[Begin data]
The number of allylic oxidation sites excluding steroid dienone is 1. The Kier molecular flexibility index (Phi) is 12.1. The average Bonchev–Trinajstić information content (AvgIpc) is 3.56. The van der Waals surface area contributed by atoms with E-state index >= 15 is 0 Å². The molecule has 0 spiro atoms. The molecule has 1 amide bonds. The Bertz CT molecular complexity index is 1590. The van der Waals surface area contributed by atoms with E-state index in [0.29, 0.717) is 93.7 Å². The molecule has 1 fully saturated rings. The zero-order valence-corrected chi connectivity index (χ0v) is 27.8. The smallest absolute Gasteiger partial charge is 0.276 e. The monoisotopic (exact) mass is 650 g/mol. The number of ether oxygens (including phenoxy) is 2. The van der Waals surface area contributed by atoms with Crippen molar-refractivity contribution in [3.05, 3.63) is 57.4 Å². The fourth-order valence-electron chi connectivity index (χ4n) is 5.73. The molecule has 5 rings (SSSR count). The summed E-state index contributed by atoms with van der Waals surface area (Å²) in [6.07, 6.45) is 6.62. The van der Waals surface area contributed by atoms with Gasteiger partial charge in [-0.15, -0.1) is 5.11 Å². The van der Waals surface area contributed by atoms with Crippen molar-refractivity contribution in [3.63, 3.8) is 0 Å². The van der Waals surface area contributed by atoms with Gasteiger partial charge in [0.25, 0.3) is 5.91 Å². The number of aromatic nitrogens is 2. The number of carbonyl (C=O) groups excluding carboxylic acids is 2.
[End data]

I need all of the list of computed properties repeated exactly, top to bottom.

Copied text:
The number of allylic oxidation sites excluding steroid dienone is 1. The Kier molecular flexibility index (Phi) is 12.1. The average Bonchev–Trinajstić information content (AvgIpc) is 3.56. The van der Waals surface area contributed by atoms with E-state index >= 15 is 0 Å². The molecule has 0 spiro atoms. The molecule has 1 amide bonds. The Bertz CT molecular complexity index is 1590. The van der Waals surface area contributed by atoms with E-state index in [0.29, 0.717) is 93.7 Å². The molecule has 1 fully saturated rings. The zero-order valence-corrected chi connectivity index (χ0v) is 27.8. The smallest absolute Gasteiger partial charge is 0.276 e. The monoisotopic (exact) mass is 650 g/mol. The number of ether oxygens (including phenoxy) is 2. The van der Waals surface area contributed by atoms with Crippen molar-refractivity contribution in [3.05, 3.63) is 57.4 Å². The fourth-order valence-electron chi connectivity index (χ4n) is 5.73. The molecule has 5 rings (SSSR count). The summed E-state index contributed by atoms with van der Waals surface area (Å²) in [6.07, 6.45) is 6.62. The van der Waals surface area contributed by atoms with Gasteiger partial charge in [-0.15, -0.1) is 5.11 Å². The van der Waals surface area contributed by atoms with Crippen molar-refractivity contribution in [3.63, 3.8) is 0 Å². The van der Waals surface area contributed by atoms with Gasteiger partial charge in [0.25, 0.3) is 5.91 Å². The number of aromatic nitrogens is 2. The number of carbonyl (C=O) groups excluding carboxylic acids is 2.